That chardonnay is oh so cool...

Great venue
 A few weeks ago I attended the Discover Chardonnay tasting at the Roy Thompson Hall here in Toronto. It was to finish off the International Cool Climate Chardonnay celebration taking place over the weekend in the Niagara wine region. I was so excited about this event. I couldn't make it out to wine country so I just let the wines of the world come to me.  I just love chardonnay. I know that there are many people who are very "ABC": anything-but-chardonnay.


Well, I say to those ABCers: "try a cool climate chardonnay!"

I was eager and early
Ontario Represent!
So what's the big deal with cool climate chardonnay? Well, usually when you say "chardonnay", people often imagine a style of wine that's super buttery, oaky with high alcohol. Sometimes, this style of wine can also be quite flabby. This style of wine penetrated the marketplace and gave the grape a bad rap. Bigger ain't always better!  This type of wine will often come from a warmer climate where the grapes ripen sometimes too well. The riper the grape, the more sugar it will have. When sugar increases, acid decreases. Acidity is what gives wine it's "zing!"...it's liveliness.  Warmer climates sometimes have a harder time maintaining the acidity in their wines because, well, you guessed it - it gets too warm.  Don't get me wrong, I've had some wonderful chardonnays from warmer climates. There are some stellar examples in my wine rack. I'm just saying that we need to start looking at the cooler climates of the world to save chardonnay from being alphabetized...no more ABC!

My favourite sound - pop!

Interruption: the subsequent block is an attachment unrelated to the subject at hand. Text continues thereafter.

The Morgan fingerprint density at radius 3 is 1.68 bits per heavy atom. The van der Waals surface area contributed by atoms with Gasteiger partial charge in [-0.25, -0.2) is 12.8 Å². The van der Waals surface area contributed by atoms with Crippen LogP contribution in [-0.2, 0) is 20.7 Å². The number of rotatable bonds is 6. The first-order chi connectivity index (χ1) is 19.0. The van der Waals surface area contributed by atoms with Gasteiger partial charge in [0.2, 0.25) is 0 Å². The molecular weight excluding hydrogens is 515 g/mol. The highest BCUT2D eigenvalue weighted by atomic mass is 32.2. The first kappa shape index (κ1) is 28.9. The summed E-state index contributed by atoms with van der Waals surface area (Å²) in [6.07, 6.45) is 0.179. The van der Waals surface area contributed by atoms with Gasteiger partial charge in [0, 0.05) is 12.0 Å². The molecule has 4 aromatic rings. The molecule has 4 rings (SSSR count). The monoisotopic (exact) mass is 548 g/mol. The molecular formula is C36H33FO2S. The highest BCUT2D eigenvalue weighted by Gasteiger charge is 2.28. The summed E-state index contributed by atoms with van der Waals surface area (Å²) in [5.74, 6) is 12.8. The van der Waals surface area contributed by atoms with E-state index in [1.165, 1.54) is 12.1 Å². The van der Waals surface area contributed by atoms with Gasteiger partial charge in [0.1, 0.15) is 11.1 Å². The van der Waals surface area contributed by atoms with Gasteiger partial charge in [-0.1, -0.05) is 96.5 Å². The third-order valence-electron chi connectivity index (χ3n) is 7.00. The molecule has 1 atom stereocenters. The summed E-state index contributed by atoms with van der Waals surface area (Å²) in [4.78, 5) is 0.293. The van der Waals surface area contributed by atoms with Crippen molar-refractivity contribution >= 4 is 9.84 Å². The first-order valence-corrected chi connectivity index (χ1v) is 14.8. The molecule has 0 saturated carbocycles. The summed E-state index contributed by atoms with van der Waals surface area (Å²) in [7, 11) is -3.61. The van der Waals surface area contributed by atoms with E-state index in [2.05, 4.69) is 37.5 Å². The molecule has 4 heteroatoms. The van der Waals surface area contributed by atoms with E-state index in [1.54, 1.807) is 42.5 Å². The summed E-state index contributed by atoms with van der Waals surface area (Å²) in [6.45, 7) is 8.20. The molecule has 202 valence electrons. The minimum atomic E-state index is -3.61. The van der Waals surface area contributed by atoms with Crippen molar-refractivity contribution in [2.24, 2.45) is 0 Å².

What is considered a cool climate? Many factors contribute to creating a climate that is considered cool:

latitude (how far north or south the location is from the equator)
altitude (how high up the vineyards are)
proximity to large body of water (water acts like thermal regulator)

Cool climate chardonnays really show their sense of "place". They express where they were born and raised. Chardonnays coming from cooler climates are delicate, elegant and have wonderful minerality. They can be extremely refreshing (from that great acidity) and complex.

Candians make great wine!
It was great to see so many Ontario wineries represented.  I'm a huge advocate of Canadian wine. Specifically, Ontario wine. We have such wonderful "cool climate" factors for producing examples of yummy mineral-driven chardonnay:

Tawse
Lailey
Inniskillin
13th Street
Flat Rock Cellars
Angels Gate
Coyotes Run
Hillebrand
Closson Chase
Le Clos Jordanne

www.coolchardonnay.org/category/winery/canada

"Thirty Ontario wineries started the International Cool Climate Chardonnay Association – a not-for-profit group devoted to reinstating the dignity of chardonnay." - www.coolchardonnay.org

www.coolchardonnay.org/category/winery/founding-member-wineries

I'm a lover of Ontario Chardonnay. I'll shout it out loud! I did, however, taste some lovely Chardonnays from other parts of the world. Don't hate me Ontario. My love affair with you will never be overshadowed.

Vie di Romans
This Italian Chardonnay was one my personal highlights of the tasting. It was spectacular. Too bad you can't buy it anywhere yet!

"located within the DOC zone of Friuli Isonzo, in the most easternmost area of northern Italy, close to the Slovenian border. The Adriatic is barely 20 km (1243 miles) to the south, and the first slopes of the Alps about 30 km (1864 miles) to the north."


Interesting read: www.coolchardonnay.org/node/1038


I think Chardonnay is one cool grape. No more ABC! Unless it's the Jackson 5. Enjoy!